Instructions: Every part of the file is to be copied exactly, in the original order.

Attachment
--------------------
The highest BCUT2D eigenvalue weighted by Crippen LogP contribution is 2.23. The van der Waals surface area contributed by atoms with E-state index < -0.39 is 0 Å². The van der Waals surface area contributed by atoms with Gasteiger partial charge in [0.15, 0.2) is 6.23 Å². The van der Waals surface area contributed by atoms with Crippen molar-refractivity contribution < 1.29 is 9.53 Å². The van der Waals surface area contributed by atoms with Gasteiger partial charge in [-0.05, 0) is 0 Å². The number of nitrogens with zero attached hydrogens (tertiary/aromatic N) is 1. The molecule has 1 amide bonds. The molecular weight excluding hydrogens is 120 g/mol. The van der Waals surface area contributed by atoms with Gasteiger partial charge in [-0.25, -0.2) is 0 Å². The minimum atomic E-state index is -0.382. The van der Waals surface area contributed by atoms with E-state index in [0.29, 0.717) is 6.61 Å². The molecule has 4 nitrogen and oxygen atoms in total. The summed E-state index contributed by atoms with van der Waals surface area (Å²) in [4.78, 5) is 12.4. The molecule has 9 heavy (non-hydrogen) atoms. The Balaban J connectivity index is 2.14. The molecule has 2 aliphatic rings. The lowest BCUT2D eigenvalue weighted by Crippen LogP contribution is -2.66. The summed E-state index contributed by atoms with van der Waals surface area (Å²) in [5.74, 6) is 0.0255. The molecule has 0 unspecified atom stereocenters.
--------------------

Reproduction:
The highest BCUT2D eigenvalue weighted by Crippen LogP contribution is 2.23. The van der Waals surface area contributed by atoms with E-state index < -0.39 is 0 Å². The van der Waals surface area contributed by atoms with Gasteiger partial charge in [0.15, 0.2) is 6.23 Å². The van der Waals surface area contributed by atoms with Crippen molar-refractivity contribution < 1.29 is 9.53 Å². The van der Waals surface area contributed by atoms with Gasteiger partial charge in [-0.05, 0) is 0 Å². The number of nitrogens with zero attached hydrogens (tertiary/aromatic N) is 1. The molecule has 1 amide bonds. The molecular weight excluding hydrogens is 120 g/mol. The van der Waals surface area contributed by atoms with Gasteiger partial charge in [-0.25, -0.2) is 0 Å². The minimum atomic E-state index is -0.382. The van der Waals surface area contributed by atoms with E-state index in [0.29, 0.717) is 6.61 Å². The molecule has 4 nitrogen and oxygen atoms in total. The summed E-state index contributed by atoms with van der Waals surface area (Å²) in [4.78, 5) is 12.4. The molecule has 9 heavy (non-hydrogen) atoms. The Balaban J connectivity index is 2.14. The molecule has 2 aliphatic rings. The lowest BCUT2D eigenvalue weighted by Crippen LogP contribution is -2.66. The summed E-state index contributed by atoms with van der Waals surface area (Å²) in [5.74, 6) is 0.0255. The molecule has 0 unspecified atom stereocenters.